big

NOOP.NL | The Creative Networker

Self-Organization = Anarchy (Part 3)

22/05/2009

Bacteria-adroitv82-3257765842 In part 1 and part 2 of this multi-post article I told you that self-organization does not distinguish between valuable and harmful results. This distinction is only made by humans, because we have learned to assign value to things. And command-and-control was invented to consciously steer self-organization towards that which is valuable. Like health. And gold. And chocolate.

But still, anarchy is the norm. And (imposed) order is the special case.

In his 2001 paper Agile Processes and Self-Organization Ken Schwaber wrote:

Agile processes employ self-organizing teams to handle the complexity inherent in systems development projects. A team of individuals is formed. They organize themselves into a team in response to the pressure of a deadline, reminding me of the saying, "Nothing focuses the mind like a noose!" The pressure cooker of the deadline produces cooperation and creativity that otherwise is rare. This may seem inhumane, but compared with non-agile practices for dealing with complexity, self-organization is a breath of fresh air.

Indeed, for some people self-organization was like a breath of fresh air. But the fresh air existed long before humans came and invented command-and-control. And I don't agree with Ken in claiming that cooperation and creativity are otherwise rare. I just spent two entire blog posts explaining that the whole universe, and everything in it, is the product of cooperative and creative self-organization. How do you mean rare?

Of course, there's nothing wrong with a little command-and-control, if applied sparingly. But unfortunately, as I pointed out in the previous post, most humans (and managers too) have a linear and simple-minded world view. They often think that many things need to be directed in a command-and-control style, or otherwise anarchy unfolds. Oooohh, scary! Well, that same anarchy just constructed an entire universe, so it cannot be all that bad. All that top-down management isn't really necessary, and often works counterproductive.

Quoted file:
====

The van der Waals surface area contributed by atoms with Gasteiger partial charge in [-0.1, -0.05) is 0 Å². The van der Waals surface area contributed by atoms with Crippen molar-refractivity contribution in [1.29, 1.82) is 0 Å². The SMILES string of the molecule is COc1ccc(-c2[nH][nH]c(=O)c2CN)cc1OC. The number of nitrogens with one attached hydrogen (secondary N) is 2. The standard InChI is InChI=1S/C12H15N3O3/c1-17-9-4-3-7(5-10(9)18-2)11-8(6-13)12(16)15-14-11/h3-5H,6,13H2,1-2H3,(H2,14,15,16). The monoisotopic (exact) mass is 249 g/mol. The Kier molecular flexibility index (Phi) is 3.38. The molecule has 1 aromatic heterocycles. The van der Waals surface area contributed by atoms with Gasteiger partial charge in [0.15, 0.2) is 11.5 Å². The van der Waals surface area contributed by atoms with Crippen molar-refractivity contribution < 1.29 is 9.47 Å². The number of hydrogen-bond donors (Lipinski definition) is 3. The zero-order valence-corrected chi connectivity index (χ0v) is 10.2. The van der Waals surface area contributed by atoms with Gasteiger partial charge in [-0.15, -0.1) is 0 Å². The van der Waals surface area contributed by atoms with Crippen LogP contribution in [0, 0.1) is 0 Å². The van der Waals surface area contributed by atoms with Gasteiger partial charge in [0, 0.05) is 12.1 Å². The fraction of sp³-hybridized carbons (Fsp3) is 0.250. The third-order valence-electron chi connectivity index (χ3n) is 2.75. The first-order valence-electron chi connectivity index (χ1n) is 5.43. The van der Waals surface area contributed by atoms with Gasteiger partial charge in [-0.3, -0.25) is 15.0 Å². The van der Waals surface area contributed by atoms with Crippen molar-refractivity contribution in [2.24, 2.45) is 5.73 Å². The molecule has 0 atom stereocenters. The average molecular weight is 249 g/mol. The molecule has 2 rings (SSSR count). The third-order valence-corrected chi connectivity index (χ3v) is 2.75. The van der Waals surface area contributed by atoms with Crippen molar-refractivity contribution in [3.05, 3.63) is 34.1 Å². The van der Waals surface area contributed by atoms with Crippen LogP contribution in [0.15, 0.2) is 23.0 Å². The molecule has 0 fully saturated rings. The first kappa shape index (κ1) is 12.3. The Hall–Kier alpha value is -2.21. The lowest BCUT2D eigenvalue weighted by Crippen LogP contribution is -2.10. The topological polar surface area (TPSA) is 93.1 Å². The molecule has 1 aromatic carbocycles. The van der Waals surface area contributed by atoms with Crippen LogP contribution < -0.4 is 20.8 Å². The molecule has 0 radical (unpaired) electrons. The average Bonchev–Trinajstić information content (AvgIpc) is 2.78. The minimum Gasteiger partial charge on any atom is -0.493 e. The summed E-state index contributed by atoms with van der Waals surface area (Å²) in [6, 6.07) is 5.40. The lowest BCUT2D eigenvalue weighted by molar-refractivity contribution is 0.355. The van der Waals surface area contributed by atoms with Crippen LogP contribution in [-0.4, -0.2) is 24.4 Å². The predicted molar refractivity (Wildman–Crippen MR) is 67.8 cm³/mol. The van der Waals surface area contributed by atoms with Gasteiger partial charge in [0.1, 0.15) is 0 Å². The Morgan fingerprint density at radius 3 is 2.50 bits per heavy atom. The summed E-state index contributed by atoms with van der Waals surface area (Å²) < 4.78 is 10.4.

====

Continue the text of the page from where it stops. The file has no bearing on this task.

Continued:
Fortunately some of the smarter people on earth (including Ken Schwaber) understood this. And the words empowerment and delegation appeared in management literature, and self-organization was picked up by agile software development. Even though there was nothing new about it. And again, people have been seeing things the wrong way around. There is actually no such thing as "delegation" (giving more responsibilities). The real issue is "non-restriction" (taking away fewer responsibilities). Remember: self-organization was here first, command-and-control came later. It's the same with my pet peeve: taxes. People talk about "tax relief for tax payers" while the proper description should be "taking away less money from tax payers".

In his article No More Self-Organizing Teams Jim Highsmith wrote "While self-organizing is a good term, it has, unfortunately, become confused with anarchy in the minds of many." I disagree with Jim. My view is that self-organization equals anarchy. The real issue is that self-organization alone is not enough. At least a little command-and-control is needed to steer self-organization in a direction that is valuable. For some.

Jim Highsmith calls it Light-Touch Leadership. That's cool.